In essence, the first-generation Israelis faced the backlash of pre-Israel Palestinians while growing up and carried their scars with them, eventually dictating their political decisions. Those same decisions affecting the new generations of Palestinians today, perpetuating Israeli resentment in new forms. Of course, this is a general statement and a simplification of the whole which does not by any means represent the precise picture. However, the details, or micro-state, of the picture are not where the main considerations should be. Rather, they should lie in the macro-state of the situation, the overarching principle. Of course, everyone has heard that the Israeli-Palestinian conflict is complex. The ins and outs have been discussed, analysed and re-worded thousands of times, convoluting and misrepresenting the substance of the argument by portraying individual constituents erroneously as the macro-state, making it seem complex when it is not. It is the micro-states which are.

There are many micro-states that contribute to the emergent property of the macro-state. These micro-states vary in complexity and altering small aspects of a micro-state can result in disparate consequences to the micro-state while affecting the macro-state very little if not at all. This understanding is crucial when on the topic of Israel-Palestinian relations, where the macro-state is full of animosity on both sides. Getting bogged down by the ingredients of this is nothing but detrimental to the cause and is rife with opinion. The facts of the matter remain; this is not a conflict that has been ongoing for thousands of years, nor is it as complex as it is portrayed.

Non-extreme, civilian Palestinians getting caught in the crossfire only ever increases the relative extremism and strengthens friction with the State of Israel. Though collateral damage is unavoidable in military operations in densely populated areas, military operations are not necessarily unavoidable.

When in an argument with someone, is it ever truly beneficial to the resolution of an argument to start shouting? Or rather, more importantly, is it beneficial to be shouted at? Rarely, if ever, is an argument resolved without some compromise and calm admittance of fault, as the fault is almost never one-sided.

When trying to convince someone of anything, it is natural to gravitate towards putting forth a point in a way that you, yourself, find convincing. This is typically one of the least effective methods. The reason why this is, originates in the way people formulate their cognitions. For example, you find that it is a futile endeavour for an Evolutionist or Creationist to convince the other of their respective point of view by explaining the evolution of species or genesis. The rationale behind each argument is categorically different from the other. However, by asking the right questions about the other side’s position, one can begin to convince the other. By making them think about their own position and why they think a certain way.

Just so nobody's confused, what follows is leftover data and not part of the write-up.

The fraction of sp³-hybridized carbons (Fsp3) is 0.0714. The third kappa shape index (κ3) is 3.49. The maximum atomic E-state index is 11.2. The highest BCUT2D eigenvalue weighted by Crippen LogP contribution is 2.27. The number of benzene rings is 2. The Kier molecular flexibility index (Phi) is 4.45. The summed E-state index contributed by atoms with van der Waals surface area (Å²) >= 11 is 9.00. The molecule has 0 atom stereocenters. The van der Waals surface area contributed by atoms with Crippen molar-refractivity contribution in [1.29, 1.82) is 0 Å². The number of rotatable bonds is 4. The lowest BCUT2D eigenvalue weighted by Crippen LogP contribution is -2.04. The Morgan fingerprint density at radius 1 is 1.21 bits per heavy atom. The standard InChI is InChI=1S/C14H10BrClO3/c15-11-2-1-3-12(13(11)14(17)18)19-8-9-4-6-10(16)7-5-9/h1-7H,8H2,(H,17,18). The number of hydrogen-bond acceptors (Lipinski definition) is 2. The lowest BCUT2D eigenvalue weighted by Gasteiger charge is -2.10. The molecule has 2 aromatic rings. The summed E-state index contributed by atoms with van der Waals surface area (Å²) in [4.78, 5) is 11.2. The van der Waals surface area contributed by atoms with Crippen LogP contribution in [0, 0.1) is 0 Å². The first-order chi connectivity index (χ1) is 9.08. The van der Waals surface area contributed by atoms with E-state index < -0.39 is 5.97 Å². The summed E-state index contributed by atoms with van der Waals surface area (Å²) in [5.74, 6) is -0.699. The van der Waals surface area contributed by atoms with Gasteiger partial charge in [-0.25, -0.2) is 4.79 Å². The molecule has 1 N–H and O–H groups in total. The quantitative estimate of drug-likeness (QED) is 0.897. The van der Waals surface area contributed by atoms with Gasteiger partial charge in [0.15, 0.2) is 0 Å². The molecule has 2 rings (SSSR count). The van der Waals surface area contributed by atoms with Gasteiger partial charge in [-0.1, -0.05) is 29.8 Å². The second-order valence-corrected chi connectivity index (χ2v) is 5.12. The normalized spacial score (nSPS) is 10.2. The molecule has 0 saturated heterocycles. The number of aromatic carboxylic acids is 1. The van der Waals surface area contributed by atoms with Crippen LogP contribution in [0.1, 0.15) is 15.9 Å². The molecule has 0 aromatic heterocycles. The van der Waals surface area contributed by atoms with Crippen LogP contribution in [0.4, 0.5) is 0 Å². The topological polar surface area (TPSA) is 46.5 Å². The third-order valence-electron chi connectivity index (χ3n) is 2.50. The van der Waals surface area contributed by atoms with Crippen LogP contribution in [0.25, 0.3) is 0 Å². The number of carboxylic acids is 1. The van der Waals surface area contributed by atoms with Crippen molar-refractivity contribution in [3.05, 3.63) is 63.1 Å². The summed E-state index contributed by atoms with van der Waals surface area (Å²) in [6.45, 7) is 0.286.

When faced with a disunited Palestine, the traditional approach of the government of Israel is to project its viewpoints, and rationale behind them, onto the Palestinian authority. So, whenever there is any dialogue concerning peace, it is destined to fail. Not only is the rationale behind the different sides’ arguments bound to fall flat, but the Israeli government is not even talking to a cohesive nation where all the citizens abide by the same set of rules; acts of violence occasionally forgo these splintered groups entirely and come down to the individual level. It is time to throw these old methods out of the window. It is time to try something new. For how can the beautiful country of Israel be a symbol of freedom for some whilst being a symbol of captivity for others? Enough is enough.

It is not time to dig heels in and double down against the Palestinians. Instead it is time to help them and only help them. Only by not retaliating to violence with violence will this never-ending shouting match end and dialogue begin, allowing empathy and peace to follow. This will ultimately result in reacting to violence with kindness which, to many, seems unthinkable. Though only by being consistent can some of the heat dissipate from the situation and people of both sides start aligning in thought. After all, one does not permanently fix a leak-prone boat by fixing the holes ad hoc, but by overhauling the hull. It will be slow and sometimes painful, but worth it in the end. How many wars and bombings can be avoided?  Imagine a world where Israel does not have to spend 5% of its GDP on defence. This is not an impossible world.

As the more powerful nation, the onus lies with Israel to take this step. One advantage Israel has is unity and therefore control of its armed forces, something the Palestinians do not have. Israel can uphold the law relatively effectively when violence on the individual level occurs by the hand of an Israeli. An attack of an innocent Palestinian is an attack on Israeli values. The scope of attitude towards Palestinians must extend beyond military response.  Sending aid, building schools and hospitals, relocating Israeli settlements out of the West Bank, and safe passage between Gaza and the West Bank with subsidised transport are just some of the humanitarian steps that could be taken. Israel must show commitment to Palestinian sovereignty. Over time, people of both sides will begin to question why there is a problem at all, when acts of violence become fewer and farther between. Doing this will not only quell the Palestinians, but also draw favour from the international community and in particular, the Muslim nations.

Will this work? Perhaps, or perhaps not. Though for the possibility of peace, it may be worth some short-term sacrifice. After all, Jews and Arabs alike are nothing if not resilient. If anything, the idea of approaching conflict differently is likely to be the key. Will this satisfy everyone? No, particularly not for the short term where things are likely to get worse before they get better. Slowly the situation will diffuse until one indistinct day, salaam can be the response to shalom and peace can end this brief history of conflict.

About the Author
Born in Ramat Gan, now residing in the UK, I have spent much of my life in between these two countries, considering greater philosophical questions.